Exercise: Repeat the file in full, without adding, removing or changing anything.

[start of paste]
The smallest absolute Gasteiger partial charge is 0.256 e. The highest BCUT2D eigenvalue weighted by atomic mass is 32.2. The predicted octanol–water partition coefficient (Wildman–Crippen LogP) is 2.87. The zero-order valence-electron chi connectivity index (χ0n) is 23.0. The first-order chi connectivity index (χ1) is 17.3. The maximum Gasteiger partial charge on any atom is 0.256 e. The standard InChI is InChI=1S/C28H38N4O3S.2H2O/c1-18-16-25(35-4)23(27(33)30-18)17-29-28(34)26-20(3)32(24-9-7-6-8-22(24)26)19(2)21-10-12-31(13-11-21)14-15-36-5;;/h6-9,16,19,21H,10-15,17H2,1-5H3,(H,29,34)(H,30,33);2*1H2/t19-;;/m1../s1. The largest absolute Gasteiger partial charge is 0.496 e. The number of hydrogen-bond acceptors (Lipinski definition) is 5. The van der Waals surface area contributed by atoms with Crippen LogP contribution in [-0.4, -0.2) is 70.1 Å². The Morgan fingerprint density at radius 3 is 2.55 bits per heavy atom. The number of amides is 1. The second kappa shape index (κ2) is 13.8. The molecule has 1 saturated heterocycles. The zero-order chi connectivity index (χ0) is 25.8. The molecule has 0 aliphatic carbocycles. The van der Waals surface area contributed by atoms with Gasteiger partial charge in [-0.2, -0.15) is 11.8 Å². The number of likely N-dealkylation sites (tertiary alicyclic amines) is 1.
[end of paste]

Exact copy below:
The smallest absolute Gasteiger partial charge is 0.256 e. The highest BCUT2D eigenvalue weighted by atomic mass is 32.2. The predicted octanol–water partition coefficient (Wildman–Crippen LogP) is 2.87. The zero-order valence-electron chi connectivity index (χ0n) is 23.0. The first-order chi connectivity index (χ1) is 17.3. The maximum Gasteiger partial charge on any atom is 0.256 e. The standard InChI is InChI=1S/C28H38N4O3S.2H2O/c1-18-16-25(35-4)23(27(33)30-18)17-29-28(34)26-20(3)32(24-9-7-6-8-22(24)26)19(2)21-10-12-31(13-11-21)14-15-36-5;;/h6-9,16,19,21H,10-15,17H2,1-5H3,(H,29,34)(H,30,33);2*1H2/t19-;;/m1../s1. The largest absolute Gasteiger partial charge is 0.496 e. The number of hydrogen-bond acceptors (Lipinski definition) is 5. The van der Waals surface area contributed by atoms with Crippen LogP contribution in [-0.4, -0.2) is 70.1 Å². The Morgan fingerprint density at radius 3 is 2.55 bits per heavy atom. The number of amides is 1. The second kappa shape index (κ2) is 13.8. The molecule has 1 saturated heterocycles. The zero-order chi connectivity index (χ0) is 25.8. The molecule has 0 aliphatic carbocycles. The van der Waals surface area contributed by atoms with Gasteiger partial charge in [-0.2, -0.15) is 11.8 Å². The number of likely N-dealkylation sites (tertiary alicyclic amines) is 1.